Identification of MHF1 and MHF2 as integral components of the FA core complex
To search for additional components of the FA core complex, we fractionated HeLa nuclear extract by gel-filtration chromatography, collected peak fractions containing FANCM (peak 1 in ), and immunoprecipitated with a FANCM antibody. Silver-staining (), mass spectrometry analyses (data not shown), and immunoblotting () revealed the presence of all known components of the FA core complex (FANC-A,-B, -C, -E, -F, -G -L, -M, FAAP100 and FAAP24) in the FANCM immunoprecipitate. Most of the Bloom syndrome complex components (BLM, TOPIIIα, RMI1/BLAP75, RPA70, and RPA32) were also identified by mass spectrometry (data not shown), supporting our previous findings that the FA core and BLM complexes associate in a super-complex, BRAFT (Wang, 2007
Identification of MHF1 and MHF2 as integral components of the FA core complex
Silver-staining detected two polypeptides of about 16 and 10 kDa that were not previously identified (). Mass spectrometry revealed the 16 kDa protein as CENP-S or APITD1 (gene accession ID: NP_954988) (Foltz et al., 2006
; Krona et al., 2004
), and the 10 kDa polypeptide as a protein with accession ID of A8MT69 or CENP-X (Amano et al., 2009
). A8MT69 has a confusing name of STRA13, which refers to two distinct proteins: one is A8MT69, and the other is an unrelated helix-loop-helix transcription factor. Of 56 published articles on STRA13, only one is on A8MT69, which shows that deletion of the A8MT69 ortholog in fission yeast may result in sensitivity to several genotoxins (Deshpande et al., 2009
). To avoid the confusion, we renamed the 16 and 10 kDa polypeptides as MHF1 and MHF2, respectively (for FANCM
old protein 1
The following evidence indicates that MHF1 and MHF2 are components of the FA core complex. First, immunoblotting showed that antibody against MHF1 or MHF2 recognized the corresponding polypeptide in the immunoprecipitate obtained with either FANCM or FANCA antibody (). Second, one peak of MHF1 or MHF2 on Superose 6 column is coincident with that of FANCM, supporting the notion that they are present in the same FA core complex (, peak 1). Third, reciprocal immunoprecipitation using a MHF1 antibody from the pooled Superose fractions of peak 1 obtained the same set of polypeptides isolated by the FANCM antibody, including components of both FA core and BLM complexes, as evidenced by silver-staining (), mass spectrometry (data not shown), and immunoblotting (). Finally, MHF2-associated polypeptides isolated by a Flag antibody from the extract of HeLa cells stably expressing Flag-tagged MHF2 also contained MHF1, FANCM and other FA core complex components ().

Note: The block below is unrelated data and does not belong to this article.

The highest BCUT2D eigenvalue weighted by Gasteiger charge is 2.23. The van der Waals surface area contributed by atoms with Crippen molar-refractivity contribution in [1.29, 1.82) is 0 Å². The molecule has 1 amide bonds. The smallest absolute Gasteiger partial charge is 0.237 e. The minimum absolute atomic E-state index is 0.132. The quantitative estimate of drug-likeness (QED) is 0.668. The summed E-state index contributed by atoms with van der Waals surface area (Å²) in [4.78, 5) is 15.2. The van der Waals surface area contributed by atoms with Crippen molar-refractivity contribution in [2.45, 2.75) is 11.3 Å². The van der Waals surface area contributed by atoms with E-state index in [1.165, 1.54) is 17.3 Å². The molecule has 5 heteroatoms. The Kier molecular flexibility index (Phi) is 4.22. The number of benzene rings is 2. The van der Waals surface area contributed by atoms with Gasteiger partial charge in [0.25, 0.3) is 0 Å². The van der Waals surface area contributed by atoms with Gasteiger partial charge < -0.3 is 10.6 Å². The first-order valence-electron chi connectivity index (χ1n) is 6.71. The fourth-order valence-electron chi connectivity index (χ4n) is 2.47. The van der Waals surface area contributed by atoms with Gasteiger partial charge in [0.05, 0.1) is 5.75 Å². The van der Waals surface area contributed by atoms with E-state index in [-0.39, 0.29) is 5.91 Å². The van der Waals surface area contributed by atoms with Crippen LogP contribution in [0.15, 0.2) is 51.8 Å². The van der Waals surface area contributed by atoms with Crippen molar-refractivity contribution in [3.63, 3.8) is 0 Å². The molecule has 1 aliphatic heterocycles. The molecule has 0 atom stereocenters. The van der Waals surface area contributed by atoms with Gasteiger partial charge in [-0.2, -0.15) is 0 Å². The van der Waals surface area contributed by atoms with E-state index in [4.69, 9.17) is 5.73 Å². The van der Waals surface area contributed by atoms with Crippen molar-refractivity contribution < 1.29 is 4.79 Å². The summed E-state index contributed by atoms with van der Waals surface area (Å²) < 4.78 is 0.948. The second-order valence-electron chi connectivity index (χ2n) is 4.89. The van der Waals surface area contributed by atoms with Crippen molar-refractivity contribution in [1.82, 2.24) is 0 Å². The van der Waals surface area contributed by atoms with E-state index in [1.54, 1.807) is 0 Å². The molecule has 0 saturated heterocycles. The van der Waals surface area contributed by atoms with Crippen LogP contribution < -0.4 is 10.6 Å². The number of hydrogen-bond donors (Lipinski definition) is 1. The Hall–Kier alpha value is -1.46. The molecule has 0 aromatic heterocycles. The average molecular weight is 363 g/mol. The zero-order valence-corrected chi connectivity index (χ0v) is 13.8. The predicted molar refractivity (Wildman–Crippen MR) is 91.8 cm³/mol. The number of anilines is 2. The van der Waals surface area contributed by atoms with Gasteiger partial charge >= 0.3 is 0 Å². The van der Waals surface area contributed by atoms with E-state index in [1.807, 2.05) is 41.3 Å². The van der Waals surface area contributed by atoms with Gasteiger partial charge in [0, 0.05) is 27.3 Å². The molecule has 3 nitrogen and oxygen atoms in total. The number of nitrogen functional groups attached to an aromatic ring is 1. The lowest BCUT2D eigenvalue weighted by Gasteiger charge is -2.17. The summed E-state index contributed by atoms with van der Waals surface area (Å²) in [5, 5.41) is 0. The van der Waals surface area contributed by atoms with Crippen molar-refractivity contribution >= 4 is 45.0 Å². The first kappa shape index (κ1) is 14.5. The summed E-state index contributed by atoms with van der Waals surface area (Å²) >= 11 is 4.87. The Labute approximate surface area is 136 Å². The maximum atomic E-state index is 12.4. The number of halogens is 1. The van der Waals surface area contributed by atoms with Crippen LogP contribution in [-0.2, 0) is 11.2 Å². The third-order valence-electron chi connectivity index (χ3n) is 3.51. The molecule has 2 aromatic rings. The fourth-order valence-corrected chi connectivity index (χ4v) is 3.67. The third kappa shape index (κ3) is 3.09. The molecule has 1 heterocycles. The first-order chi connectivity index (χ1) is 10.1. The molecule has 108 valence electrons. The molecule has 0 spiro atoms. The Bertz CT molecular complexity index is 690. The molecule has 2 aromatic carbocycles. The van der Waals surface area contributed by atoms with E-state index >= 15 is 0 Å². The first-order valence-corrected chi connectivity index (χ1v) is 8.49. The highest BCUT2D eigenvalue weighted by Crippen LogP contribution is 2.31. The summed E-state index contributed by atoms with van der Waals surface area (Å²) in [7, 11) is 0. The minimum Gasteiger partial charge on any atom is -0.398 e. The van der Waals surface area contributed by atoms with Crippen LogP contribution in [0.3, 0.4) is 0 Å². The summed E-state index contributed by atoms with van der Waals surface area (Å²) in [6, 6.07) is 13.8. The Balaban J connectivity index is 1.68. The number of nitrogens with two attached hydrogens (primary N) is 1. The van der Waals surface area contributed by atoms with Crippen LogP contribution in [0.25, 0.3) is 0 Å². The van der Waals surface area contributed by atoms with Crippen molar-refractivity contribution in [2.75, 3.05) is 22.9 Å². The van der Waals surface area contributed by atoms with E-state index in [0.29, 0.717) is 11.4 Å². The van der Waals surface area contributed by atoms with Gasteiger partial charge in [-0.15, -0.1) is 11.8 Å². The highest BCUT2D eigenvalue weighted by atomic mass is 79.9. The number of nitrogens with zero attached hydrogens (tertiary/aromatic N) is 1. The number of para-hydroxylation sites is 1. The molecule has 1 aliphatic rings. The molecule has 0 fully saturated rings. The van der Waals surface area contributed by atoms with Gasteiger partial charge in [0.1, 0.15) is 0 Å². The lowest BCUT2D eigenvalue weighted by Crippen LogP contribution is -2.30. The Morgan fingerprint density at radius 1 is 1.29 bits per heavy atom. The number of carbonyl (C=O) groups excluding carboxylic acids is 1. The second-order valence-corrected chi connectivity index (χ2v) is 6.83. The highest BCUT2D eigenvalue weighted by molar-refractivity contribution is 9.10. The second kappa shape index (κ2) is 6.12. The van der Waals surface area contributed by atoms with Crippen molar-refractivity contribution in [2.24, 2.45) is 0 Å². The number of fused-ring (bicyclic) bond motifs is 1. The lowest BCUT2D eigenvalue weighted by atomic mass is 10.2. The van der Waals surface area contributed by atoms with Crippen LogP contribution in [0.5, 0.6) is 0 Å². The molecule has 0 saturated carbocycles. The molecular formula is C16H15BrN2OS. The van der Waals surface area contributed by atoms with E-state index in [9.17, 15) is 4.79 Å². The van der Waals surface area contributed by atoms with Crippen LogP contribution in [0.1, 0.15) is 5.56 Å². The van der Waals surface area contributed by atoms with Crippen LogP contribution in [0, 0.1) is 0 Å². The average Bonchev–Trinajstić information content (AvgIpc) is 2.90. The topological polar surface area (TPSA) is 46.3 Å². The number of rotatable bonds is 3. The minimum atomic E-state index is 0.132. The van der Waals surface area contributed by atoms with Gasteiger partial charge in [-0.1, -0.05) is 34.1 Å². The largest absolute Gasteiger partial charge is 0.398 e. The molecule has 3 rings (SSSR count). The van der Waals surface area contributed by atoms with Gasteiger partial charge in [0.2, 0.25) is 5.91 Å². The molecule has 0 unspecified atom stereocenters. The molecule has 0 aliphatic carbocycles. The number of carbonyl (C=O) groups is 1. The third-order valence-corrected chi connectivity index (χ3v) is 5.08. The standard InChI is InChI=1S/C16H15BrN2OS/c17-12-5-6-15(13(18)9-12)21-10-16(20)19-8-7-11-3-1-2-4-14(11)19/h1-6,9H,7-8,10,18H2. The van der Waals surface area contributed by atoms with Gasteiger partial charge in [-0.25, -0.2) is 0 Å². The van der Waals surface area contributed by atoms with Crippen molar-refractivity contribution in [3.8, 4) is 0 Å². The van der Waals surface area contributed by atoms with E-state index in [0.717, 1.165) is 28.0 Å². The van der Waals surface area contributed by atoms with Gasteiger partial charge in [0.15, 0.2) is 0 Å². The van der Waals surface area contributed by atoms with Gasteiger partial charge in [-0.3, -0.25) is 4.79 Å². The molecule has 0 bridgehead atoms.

We noticed that MHF1 and MHF2 co-fractionate in two peaks on a Superose 6 column (). While peak 1 corresponds to the FA core complex of about 1 MDa, peak 2 corresponds to a complex of much smaller size. When peak 2 fractions were immunoprecipitated with a MHF1 antibody, only MHF1 and MHF2 were isolated (), as revealed by mass spectrometry (data not shown), indicating that these two proteins could comprise a complex distinct from the FA core complex. The two MHF proteins appear to be approximately equimolar amounts on the silver-stained gel, suggesting that they are likely obligate partners. Direct interaction between MHF1 and MHF2 was observed by mammalian two-hybrid analyses (Figure S1
MHF1 and MHF2 are conserved from human to yeast and form a new histone-fold complex
Bioinformatics revealed that both MHF proteins contain a histone-fold, which can mediate both protein-protein and protein-DNA interactions (Figure S2A and B
) (Arents and Moudrianakis, 1993
). Proteins containing this motif often associate to form heterodimeric or heterotetrameric complexes that bind to bent DNA. Our purification of MHF1 and MHF2 as a stoichiometric complex from HeLa extract () fits well with the bioinformatic prediction that they form a histone-fold complex.
We co-expressed MHF1 with HIS-tagged MHF2 in E. coli, and purified the complex using Talon metal affinity chromatography. Coomassie-staining revealed that the two proteins were present in approximately equimolar amounts (, lane 3), indicating that they indeed form a heterodimeric complex. We named this complex MHF.
MHF binds double-strand and branch-structured DNAs, but not single-strand DNA
MHF possesses DNA binding properties distinct from FANCM and FAAP24
Like other histone-fold complexes, MHF was found to bind double-strand DNA (dsDNA), but not single-strand DNA (ssDNA) (, lanes 1-10). This activity requires the MHF complex because individual MHF subunit lacked the activity.
MHF was also found to bind several structured DNAs containing different branch points (, lanes 11-30). Notably, the affinity of MHF to these structures was either similar or somewhat reduced compared to that of dsDNA of the same length (compare lanes 10, 15, 20, 25 and 30), indicating that MHF has no increased affinity for branched DNA, and its binding may even be precluded by such structures. The binding of MHF to dsDNA was further visualized by electron microscopy (Figure S3A and B
). MHF appeared to form clusters which result in compaction of DNA, suggesting self-association between MHF proteins.
The DNA binding characteristics of MHF differ from those of FANCM and FAAP24, which specifically recognize branched and ssDNA, respectively (Ciccia et al., 2007
; Gari et al., 2008b